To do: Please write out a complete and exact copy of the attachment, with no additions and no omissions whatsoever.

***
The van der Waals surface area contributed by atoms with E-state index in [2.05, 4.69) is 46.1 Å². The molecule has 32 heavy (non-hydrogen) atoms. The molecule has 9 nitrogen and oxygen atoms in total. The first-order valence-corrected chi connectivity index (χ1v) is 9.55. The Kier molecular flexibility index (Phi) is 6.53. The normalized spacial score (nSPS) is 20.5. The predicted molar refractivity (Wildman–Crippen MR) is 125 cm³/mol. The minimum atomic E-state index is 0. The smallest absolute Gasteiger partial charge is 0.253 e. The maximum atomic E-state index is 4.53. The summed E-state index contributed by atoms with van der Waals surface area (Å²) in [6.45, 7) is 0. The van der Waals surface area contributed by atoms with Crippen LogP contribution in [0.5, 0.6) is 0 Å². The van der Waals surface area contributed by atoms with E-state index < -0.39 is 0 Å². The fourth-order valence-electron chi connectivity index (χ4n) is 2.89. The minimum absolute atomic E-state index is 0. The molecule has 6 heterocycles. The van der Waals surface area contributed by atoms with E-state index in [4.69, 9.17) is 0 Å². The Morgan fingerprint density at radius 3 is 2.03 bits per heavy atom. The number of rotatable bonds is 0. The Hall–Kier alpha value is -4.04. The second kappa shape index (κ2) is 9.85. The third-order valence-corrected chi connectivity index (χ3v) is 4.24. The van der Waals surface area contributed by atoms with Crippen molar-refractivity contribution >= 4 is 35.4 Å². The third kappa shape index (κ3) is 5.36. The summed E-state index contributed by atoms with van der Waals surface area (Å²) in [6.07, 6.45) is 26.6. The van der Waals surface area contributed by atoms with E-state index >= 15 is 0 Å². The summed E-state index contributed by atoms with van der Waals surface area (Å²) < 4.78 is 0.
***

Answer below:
The van der Waals surface area contributed by atoms with E-state index in [2.05, 4.69) is 46.1 Å². The molecule has 32 heavy (non-hydrogen) atoms. The molecule has 9 nitrogen and oxygen atoms in total. The first-order valence-corrected chi connectivity index (χ1v) is 9.55. The Kier molecular flexibility index (Phi) is 6.53. The normalized spacial score (nSPS) is 20.5. The predicted molar refractivity (Wildman–Crippen MR) is 125 cm³/mol. The minimum atomic E-state index is 0. The smallest absolute Gasteiger partial charge is 0.253 e. The maximum atomic E-state index is 4.53. The summed E-state index contributed by atoms with van der Waals surface area (Å²) in [6.45, 7) is 0. The van der Waals surface area contributed by atoms with Crippen LogP contribution in [0.5, 0.6) is 0 Å². The van der Waals surface area contributed by atoms with E-state index < -0.39 is 0 Å². The fourth-order valence-electron chi connectivity index (χ4n) is 2.89. The minimum absolute atomic E-state index is 0. The molecule has 6 heterocycles. The van der Waals surface area contributed by atoms with E-state index in [4.69, 9.17) is 0 Å². The Morgan fingerprint density at radius 3 is 2.03 bits per heavy atom. The number of rotatable bonds is 0. The Hall–Kier alpha value is -4.04. The second kappa shape index (κ2) is 9.85. The third-order valence-corrected chi connectivity index (χ3v) is 4.24. The van der Waals surface area contributed by atoms with Crippen molar-refractivity contribution >= 4 is 35.4 Å². The third kappa shape index (κ3) is 5.36. The summed E-state index contributed by atoms with van der Waals surface area (Å²) in [6.07, 6.45) is 26.6. The van der Waals surface area contributed by atoms with E-state index >= 15 is 0 Å². The summed E-state index contributed by atoms with van der Waals surface area (Å²) < 4.78 is 0.